aMap’s short for "argument map" and is designed to promote the art of arguing by mapping out complex arguments in a simple visual way.
aMaps come both in printed and internet (widget) formats. The printed series of aMaps cover a mixture of weighty and not so weighty arguments including: Does God exist? Cat or dog? Is modern art rubbish? Beatles or Stones? Are children worth it?
The internet version ([url=http://www.amap.org.uk]Amap.org.uk[/url]) allows people to create their own personalised interactive arguments so they can argue with friend (or foe) online.
The initial concept for aMap came from an initial academic research project into the how arguments could be visualised in a simple visual format between us, the new economics foundation and the London School of Economics.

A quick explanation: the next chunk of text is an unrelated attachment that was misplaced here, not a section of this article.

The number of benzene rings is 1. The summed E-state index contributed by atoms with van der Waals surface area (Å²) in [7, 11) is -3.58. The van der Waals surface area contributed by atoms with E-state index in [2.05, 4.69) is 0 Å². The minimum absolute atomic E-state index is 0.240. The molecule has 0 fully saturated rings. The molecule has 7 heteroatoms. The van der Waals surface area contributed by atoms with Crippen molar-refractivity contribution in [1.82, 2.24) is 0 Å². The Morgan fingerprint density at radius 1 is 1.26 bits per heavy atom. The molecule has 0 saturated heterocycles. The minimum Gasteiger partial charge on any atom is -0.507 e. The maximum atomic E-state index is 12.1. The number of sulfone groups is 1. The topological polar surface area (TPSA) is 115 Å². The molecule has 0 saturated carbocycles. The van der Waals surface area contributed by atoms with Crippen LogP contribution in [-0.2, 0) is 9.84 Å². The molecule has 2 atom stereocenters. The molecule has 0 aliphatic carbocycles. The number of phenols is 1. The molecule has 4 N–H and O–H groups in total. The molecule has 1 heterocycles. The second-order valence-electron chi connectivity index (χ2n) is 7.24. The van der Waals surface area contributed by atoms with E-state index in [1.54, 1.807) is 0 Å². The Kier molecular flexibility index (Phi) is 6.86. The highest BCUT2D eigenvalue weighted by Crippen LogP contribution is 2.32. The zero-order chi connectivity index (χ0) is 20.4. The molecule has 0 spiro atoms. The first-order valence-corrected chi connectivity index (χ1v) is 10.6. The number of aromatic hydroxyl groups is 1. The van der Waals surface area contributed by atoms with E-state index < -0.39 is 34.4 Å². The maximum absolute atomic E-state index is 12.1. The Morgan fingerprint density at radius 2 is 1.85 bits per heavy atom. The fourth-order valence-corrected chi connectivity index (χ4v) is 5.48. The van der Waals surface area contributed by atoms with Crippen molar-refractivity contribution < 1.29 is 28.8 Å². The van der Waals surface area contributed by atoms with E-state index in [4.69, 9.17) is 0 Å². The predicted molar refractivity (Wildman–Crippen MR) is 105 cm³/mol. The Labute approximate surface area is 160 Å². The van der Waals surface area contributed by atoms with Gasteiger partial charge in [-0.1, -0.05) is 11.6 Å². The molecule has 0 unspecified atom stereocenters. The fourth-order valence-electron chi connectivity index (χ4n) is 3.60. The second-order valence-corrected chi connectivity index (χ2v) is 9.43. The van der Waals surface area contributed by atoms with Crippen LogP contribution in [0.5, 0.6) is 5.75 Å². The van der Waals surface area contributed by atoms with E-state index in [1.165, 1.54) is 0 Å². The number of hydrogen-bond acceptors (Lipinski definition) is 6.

The theory behind aMap is based around "informal logic" - this is the logic people use to argue in everyday life. Informal logic has a four-tiered structure:
- Your position (I think . . .) - what you think overall
- Propositions (Because . . .) - reasons that support your position
- Arguments (As . . .) - supporting arguments that back up each of your propositions
- Evidence (Supported by . . .) - supporting evidence to back up your
Widgets for Righteous Arguers
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